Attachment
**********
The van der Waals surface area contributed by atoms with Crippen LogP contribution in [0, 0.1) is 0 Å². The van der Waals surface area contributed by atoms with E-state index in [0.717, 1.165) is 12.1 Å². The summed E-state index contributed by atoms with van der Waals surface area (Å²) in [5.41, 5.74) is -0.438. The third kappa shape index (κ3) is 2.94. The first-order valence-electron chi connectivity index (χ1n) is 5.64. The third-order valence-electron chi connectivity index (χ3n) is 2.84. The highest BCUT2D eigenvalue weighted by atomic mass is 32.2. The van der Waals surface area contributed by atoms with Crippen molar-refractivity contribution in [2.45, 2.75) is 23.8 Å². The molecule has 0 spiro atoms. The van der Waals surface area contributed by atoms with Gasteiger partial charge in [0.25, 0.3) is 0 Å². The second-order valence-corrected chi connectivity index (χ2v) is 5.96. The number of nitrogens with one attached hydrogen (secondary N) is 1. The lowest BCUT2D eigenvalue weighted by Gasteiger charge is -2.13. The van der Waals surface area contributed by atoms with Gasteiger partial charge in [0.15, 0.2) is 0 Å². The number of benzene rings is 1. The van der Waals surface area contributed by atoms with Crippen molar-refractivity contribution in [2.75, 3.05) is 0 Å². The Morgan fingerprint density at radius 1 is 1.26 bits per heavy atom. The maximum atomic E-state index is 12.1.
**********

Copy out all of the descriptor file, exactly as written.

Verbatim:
The van der Waals surface area contributed by atoms with Crippen LogP contribution in [0, 0.1) is 0 Å². The van der Waals surface area contributed by atoms with E-state index in [0.717, 1.165) is 12.1 Å². The summed E-state index contributed by atoms with van der Waals surface area (Å²) in [5.41, 5.74) is -0.438. The third kappa shape index (κ3) is 2.94. The first-order valence-electron chi connectivity index (χ1n) is 5.64. The third-order valence-electron chi connectivity index (χ3n) is 2.84. The highest BCUT2D eigenvalue weighted by atomic mass is 32.2. The van der Waals surface area contributed by atoms with Crippen molar-refractivity contribution in [2.45, 2.75) is 23.8 Å². The molecule has 0 spiro atoms. The van der Waals surface area contributed by atoms with Gasteiger partial charge in [0.25, 0.3) is 0 Å². The second-order valence-corrected chi connectivity index (χ2v) is 5.96. The number of nitrogens with one attached hydrogen (secondary N) is 1. The lowest BCUT2D eigenvalue weighted by Gasteiger charge is -2.13. The van der Waals surface area contributed by atoms with Gasteiger partial charge in [0.15, 0.2) is 0 Å². The number of benzene rings is 1. The van der Waals surface area contributed by atoms with Crippen molar-refractivity contribution in [2.75, 3.05) is 0 Å². The Morgan fingerprint density at radius 1 is 1.26 bits per heavy atom. The maximum atomic E-state index is 12.1.